While Don Nelson’s 47 win Warriors appear to be on the brink of elimination out West, the 40-38 Sixers — a little more than a full season removed from a divorce with Allen Iverson —have already qualified for an Eastern Conference playoff spot. Thus, wonders the Philadelphia Daily News’ Phil Jasner, where’s the love for head coach Maurice Cheeks?
When I wrote last week that, at least at that point, I didn’t have room on a three-man ballot for the 76ers’ Maurice Cheeks in the Coach of the Year voting and Sixers chairman Ed Snider insisted Cheeks was unquestionably Coach of the Year, I decided to throw out a lifelife.
I say unabashedly that Cheeks has done a marvelous job. The case for Cheeks includes a victory total that will exceed even the wildest expectations from a team that was predicted to finish dead last in the Eastern Conference, not having a single All-Star on the roster, having just three players who have ever been past the first round of the playoffs, adjusting to an in-season change of chief basketball executives, and starting the season as a lame duck before getting a 1-year extension.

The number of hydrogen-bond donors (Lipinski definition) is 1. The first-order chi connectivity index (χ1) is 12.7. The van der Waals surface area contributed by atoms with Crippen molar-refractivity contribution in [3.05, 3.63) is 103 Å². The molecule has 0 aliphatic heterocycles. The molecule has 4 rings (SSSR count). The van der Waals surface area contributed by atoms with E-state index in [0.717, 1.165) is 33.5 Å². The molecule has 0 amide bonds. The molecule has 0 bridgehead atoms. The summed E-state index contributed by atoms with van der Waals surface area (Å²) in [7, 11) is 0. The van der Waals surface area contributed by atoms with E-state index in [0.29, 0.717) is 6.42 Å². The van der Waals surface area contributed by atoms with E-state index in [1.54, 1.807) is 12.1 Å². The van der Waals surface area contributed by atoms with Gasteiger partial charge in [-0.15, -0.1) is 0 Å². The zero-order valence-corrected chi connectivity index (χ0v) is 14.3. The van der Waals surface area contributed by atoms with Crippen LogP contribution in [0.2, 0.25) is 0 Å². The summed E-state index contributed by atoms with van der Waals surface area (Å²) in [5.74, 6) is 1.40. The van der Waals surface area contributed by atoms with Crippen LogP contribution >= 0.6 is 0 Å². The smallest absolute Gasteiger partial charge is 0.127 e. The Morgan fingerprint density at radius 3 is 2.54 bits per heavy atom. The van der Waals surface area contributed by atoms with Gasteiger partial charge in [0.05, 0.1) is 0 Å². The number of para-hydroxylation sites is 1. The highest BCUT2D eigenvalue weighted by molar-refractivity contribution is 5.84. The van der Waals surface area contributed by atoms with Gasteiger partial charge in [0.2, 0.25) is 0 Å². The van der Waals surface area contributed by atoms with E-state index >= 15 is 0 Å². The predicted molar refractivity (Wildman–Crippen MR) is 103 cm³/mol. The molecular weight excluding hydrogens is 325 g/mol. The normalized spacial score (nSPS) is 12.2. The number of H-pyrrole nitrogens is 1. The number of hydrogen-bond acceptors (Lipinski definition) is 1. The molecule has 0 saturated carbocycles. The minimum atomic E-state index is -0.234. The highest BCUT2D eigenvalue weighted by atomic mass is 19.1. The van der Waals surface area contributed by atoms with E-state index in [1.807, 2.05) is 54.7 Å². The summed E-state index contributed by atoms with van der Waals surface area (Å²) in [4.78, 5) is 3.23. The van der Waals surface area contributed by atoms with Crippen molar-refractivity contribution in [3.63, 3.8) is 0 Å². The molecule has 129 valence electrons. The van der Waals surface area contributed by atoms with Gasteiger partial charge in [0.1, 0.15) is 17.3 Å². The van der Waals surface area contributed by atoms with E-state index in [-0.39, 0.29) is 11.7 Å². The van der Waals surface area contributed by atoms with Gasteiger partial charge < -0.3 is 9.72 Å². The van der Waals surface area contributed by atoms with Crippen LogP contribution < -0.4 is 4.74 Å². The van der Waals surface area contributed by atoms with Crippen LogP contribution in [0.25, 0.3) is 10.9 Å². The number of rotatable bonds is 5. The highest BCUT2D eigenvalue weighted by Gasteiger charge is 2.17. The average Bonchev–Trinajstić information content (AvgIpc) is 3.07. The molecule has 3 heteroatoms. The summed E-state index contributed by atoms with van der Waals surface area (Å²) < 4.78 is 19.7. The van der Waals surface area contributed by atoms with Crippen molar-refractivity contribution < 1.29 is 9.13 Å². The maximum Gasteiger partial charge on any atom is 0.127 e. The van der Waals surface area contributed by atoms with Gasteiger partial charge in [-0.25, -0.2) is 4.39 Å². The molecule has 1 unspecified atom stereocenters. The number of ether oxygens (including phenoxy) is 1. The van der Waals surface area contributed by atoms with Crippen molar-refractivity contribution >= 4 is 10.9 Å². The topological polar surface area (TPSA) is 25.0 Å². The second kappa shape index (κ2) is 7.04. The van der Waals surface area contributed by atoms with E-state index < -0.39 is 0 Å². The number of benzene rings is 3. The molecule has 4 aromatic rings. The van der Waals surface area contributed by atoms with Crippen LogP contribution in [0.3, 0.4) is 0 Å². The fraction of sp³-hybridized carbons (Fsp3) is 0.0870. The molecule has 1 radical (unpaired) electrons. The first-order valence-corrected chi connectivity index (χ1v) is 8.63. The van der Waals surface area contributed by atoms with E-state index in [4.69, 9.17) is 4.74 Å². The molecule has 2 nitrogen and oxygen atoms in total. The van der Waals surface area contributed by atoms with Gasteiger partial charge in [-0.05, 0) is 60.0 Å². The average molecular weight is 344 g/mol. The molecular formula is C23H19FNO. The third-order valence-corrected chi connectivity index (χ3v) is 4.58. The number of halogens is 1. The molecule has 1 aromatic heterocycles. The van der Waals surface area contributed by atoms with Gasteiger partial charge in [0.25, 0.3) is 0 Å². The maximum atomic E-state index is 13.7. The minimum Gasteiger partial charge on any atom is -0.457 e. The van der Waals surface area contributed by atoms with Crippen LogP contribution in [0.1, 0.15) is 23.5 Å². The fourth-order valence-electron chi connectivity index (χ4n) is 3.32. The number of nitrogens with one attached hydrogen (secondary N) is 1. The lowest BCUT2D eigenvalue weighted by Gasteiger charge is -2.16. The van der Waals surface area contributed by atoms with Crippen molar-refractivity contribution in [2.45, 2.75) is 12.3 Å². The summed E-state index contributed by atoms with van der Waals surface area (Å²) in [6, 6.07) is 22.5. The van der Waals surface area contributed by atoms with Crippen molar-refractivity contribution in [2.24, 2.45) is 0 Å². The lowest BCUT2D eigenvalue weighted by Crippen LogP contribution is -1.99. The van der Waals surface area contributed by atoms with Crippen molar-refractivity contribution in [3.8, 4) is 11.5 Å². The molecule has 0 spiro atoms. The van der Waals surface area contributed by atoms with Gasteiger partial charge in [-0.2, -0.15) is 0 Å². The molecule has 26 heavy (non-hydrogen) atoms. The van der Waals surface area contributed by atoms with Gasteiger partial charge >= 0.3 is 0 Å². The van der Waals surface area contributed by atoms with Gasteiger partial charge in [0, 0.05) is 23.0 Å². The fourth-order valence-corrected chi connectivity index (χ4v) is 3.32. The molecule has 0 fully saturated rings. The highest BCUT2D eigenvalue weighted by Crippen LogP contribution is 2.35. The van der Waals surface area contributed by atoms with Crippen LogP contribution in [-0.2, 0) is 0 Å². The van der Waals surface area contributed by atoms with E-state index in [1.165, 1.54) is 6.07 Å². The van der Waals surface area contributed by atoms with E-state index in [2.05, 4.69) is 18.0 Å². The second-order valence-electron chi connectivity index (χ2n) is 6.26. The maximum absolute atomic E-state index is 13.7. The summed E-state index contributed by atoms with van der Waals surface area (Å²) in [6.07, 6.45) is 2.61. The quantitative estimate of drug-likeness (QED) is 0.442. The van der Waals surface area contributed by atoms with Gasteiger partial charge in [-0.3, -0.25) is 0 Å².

I understand Snider’s loyalty to his team, but if the feeling’s that strong it makes me wonder whether the coach might be in line for an additional extension.
I feel no need to vote a specific way just because others might, but I also began to wonder what others in my position were thinking. Via independent requests and a weekly conference hookup with colleagues all over the NBA, I assembled 22 ballots. This is hardly scientific and might have nothing to do with the actual voting that is done by a committee with an April 17 deadline.
What came back was a list of eight different names, with five getting at least one first-place vote. New Orleans’ Byron Scott was the runaway winner, with 14 first-place votes and 89 points. Houston’s Rick Adelman was second with 31 points. Cheeks was third with 29. Adelman got three first-place votes. Cheeks got two.
I asked Cheeks yesterday who he would vote for if he had a ballot. He answered as graciously as I knew he would. And he did it without ever mentioning another coach’s name.
“Obviously, New Orleans has been very good,” he said. “Any time you win 22 games in a row [as Houston did], that’s very, very good. All the Western teams have been very good, Phoenix taking in [Shaquille O’Neal] . Anybody can win and it would be OK. It’s almost like making the All-Star Game; there’s always someone left out that deserves to be there.”
I can live with that. I hope Snider can.